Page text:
On Saturday, Gov. Jerry Brown of California signed Senate Bill 1172, which officially bans so-called “ex-gay” therapy for minors.
Sponsored by Sen. Ted Lieu, D-Torrance (Los Angeles County), the measure will bar mental-health providers from providing treatment that seeks to change gender expression, or eliminate sexual or romantic same-sex attractions in persons under 18. If a therapist violates the law, which goes into effect January 1, 2013, they will face disciplinary action from whatever organization licenses them.
“This bill bans non-scientific ‘therapies’ that have driven young people to depression and suicide,” Brown told the San Francisco Chronicle. “These practices have no basis in science or medicine and they will now be relegated to the dustbin of quackery.”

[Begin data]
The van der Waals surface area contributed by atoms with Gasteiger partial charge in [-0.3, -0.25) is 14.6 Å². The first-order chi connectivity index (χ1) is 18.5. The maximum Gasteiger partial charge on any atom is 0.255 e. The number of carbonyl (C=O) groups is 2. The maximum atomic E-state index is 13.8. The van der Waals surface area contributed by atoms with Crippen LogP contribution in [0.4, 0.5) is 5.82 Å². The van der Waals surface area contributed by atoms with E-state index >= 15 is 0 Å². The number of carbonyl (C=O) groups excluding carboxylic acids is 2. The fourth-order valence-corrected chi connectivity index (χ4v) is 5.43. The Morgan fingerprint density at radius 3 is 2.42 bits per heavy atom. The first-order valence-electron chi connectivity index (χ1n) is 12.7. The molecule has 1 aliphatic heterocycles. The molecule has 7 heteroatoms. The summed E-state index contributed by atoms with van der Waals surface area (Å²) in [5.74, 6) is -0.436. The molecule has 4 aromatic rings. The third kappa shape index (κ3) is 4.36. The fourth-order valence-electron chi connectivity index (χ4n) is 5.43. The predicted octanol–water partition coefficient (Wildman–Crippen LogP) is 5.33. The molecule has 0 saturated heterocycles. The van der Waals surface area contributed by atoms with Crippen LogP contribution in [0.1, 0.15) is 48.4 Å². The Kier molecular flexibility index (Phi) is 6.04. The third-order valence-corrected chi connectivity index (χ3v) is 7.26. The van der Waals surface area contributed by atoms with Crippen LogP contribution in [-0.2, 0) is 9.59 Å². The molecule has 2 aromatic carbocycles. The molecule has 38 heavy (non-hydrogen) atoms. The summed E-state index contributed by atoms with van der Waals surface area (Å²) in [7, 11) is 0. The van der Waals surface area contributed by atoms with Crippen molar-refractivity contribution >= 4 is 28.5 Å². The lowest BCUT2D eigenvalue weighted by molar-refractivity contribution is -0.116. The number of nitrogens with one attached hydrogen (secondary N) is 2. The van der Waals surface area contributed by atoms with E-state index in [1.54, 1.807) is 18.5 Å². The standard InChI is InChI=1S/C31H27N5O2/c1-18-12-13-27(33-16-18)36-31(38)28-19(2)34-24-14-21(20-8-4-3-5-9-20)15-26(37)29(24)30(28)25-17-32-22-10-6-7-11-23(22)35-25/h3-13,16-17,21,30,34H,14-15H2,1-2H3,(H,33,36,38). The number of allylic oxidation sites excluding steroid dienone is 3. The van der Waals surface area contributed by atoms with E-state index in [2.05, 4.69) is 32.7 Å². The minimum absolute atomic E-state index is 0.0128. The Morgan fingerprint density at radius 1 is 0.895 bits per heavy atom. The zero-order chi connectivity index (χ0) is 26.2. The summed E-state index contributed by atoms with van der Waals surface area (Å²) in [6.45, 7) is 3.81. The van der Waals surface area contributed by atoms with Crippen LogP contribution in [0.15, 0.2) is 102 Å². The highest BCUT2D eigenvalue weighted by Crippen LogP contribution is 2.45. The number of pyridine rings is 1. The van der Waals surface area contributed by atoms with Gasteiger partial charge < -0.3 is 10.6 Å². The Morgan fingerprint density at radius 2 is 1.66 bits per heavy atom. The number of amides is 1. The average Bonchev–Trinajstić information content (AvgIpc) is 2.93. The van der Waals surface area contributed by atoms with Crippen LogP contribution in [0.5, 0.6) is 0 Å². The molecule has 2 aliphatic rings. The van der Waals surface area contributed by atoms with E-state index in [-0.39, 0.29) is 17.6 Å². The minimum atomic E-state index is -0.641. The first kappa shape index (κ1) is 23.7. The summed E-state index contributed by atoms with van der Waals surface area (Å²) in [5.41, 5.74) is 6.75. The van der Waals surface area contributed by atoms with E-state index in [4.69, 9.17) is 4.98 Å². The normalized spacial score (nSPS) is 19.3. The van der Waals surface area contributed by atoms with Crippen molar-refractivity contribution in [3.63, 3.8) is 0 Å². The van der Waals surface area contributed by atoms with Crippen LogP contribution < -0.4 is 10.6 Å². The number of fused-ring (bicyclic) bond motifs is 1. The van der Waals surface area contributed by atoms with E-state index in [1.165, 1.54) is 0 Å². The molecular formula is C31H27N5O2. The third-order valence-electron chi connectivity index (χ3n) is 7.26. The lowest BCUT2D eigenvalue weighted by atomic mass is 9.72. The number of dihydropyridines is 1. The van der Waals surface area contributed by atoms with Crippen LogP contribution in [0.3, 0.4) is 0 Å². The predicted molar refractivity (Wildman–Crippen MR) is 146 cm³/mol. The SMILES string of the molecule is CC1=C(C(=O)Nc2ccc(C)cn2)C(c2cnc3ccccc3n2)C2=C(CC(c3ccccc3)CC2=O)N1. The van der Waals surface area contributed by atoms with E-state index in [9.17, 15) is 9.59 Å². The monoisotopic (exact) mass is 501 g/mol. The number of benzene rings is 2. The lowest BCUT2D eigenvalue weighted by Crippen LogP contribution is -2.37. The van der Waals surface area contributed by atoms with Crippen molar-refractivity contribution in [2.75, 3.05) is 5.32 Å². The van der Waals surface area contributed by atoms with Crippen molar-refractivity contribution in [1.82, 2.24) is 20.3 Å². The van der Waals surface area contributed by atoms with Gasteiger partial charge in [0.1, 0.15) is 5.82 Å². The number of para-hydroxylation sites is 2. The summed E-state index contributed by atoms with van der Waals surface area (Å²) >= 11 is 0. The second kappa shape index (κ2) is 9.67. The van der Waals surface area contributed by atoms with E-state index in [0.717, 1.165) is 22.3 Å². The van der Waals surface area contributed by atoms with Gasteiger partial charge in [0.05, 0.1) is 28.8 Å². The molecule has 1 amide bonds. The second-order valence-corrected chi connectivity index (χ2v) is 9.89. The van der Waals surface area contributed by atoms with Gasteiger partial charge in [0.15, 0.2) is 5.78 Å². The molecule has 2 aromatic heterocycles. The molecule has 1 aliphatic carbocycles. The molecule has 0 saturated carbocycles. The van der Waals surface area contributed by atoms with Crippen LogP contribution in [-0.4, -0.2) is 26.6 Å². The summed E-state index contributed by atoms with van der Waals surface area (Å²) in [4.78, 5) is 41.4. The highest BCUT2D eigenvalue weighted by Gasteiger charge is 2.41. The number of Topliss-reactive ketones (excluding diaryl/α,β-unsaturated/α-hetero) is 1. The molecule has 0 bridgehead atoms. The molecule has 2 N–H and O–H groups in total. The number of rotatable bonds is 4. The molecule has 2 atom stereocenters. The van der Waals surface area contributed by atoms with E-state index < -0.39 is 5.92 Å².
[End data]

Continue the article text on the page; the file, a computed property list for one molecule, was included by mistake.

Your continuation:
Reparative therapy—an umbrella term for various methods that often incorporate prayer or designate a childhood incident as a “root” for homosexuality—have been soundly condemned by the World Health Organization, the American Psychological Association and almost every other professional therapeutic group in America. (Adults can still seek such treatment, but do so with informed consent, not as the helpless victims of their parents or guardians)
“Governor Brown has reaffirmed what medical and mental health organizations have made clear: Efforts to change minors’ sexual orientation are not therapy, they are the relics of prejudice and abuse that have inflicted untold harm on young lesbian, gay, bisexual and transgender Californians,” said Clarissa Filgioun, Equality California board president.
It’s a great day for Californians, but the damaging practice of “praying away the gay” is still legal in 49 other states and across the globe: “This isn’t just a problem in California or even only the United States,” says Andre Banks of International LGBT rights group AllOut.org. “American religious extremists are bringing these dangerous practices to more than 30 countries all over the world, despite their overwhelming rejection by the medical community.”